The term is often neglected when people talk about zhen jiu, which is usually now translated as “acupuncture.” However, zhen jiu is a therapy that combines both acupuncture-the inserting and manipulating of needles into pressure points-and moxibustion. Both moxibustion and acupuncture are based on the traditional Chinese medical theories of Channels, also known as “meridians,” and pressure points.
Acupuncture and moxibustion are two completely different therapies. Acupuncture, zhen, is a practice where metal needles are precisely inserted into pressure points. What is jiu then? Jiu, literarily, is to smoke with fire. Jiu, or moxibustion, involves a plant that was recognized and used by Chinese long ago. Also known as Mugwort, the plant is usually made into a velvet form and then burned. There are two moxibustion methods. One is to burn the Mugwort velvet directly on the skin; the other is to make the Mugwort velvet into a thick stick which is then burned and circled above the pressure points. Moxibustion therapy is said to help strengthen the immunity system, stimulate blood flow, unblock the body Channels and dissipate cold and dampness.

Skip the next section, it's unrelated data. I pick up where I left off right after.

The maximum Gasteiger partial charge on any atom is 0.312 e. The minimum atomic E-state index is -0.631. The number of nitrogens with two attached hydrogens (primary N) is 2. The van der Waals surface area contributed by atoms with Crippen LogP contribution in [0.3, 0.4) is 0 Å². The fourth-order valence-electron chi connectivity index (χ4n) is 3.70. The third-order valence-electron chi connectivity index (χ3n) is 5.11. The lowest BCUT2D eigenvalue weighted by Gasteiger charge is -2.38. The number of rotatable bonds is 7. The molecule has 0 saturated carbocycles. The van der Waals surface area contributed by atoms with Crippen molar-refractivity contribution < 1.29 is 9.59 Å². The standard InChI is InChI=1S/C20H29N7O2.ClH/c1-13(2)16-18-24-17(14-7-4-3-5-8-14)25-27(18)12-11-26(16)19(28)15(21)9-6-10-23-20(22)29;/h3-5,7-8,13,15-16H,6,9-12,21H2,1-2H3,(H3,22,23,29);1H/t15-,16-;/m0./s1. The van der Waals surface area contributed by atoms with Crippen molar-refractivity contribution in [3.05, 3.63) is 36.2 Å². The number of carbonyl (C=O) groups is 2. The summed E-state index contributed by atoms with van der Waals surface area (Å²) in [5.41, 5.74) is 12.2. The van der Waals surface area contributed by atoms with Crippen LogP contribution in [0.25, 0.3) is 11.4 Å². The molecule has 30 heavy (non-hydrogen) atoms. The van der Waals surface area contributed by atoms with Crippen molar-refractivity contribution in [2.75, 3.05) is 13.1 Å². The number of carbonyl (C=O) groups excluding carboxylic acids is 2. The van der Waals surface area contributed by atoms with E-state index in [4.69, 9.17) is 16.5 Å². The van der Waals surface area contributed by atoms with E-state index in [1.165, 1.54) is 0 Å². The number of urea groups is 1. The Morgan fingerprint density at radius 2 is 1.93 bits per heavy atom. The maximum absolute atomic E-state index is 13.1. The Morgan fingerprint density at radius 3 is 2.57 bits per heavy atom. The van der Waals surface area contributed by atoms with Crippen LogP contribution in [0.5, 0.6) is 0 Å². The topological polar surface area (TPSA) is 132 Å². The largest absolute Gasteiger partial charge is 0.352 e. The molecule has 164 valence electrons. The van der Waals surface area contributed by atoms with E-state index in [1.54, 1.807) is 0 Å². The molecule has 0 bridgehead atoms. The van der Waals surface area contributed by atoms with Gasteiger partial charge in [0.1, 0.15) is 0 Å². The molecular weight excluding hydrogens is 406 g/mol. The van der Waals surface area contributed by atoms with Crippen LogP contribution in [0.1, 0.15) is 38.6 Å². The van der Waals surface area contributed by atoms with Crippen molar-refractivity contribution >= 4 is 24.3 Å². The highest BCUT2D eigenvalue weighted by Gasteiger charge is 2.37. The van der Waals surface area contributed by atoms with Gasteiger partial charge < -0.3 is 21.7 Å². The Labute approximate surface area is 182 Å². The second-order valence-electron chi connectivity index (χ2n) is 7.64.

As Chinese people become more and more concerned about health, medical practices that are thousands of years old, like Moxibustion, provide people another way to relieve pressure, prevent disease and prolong life.
According to China’s written history, the special character, jiu, is one of the oldest scripts written on Chinese bronze artifacts. The Chinese bronze inscriptions date back about 3,000 years ago. However, moxibustion therapy appeared even earlier than the inscriptions. The beginnings of moxibustion therapy can be traced back to the antediluvian times, when our ancestors first learned how to use fire.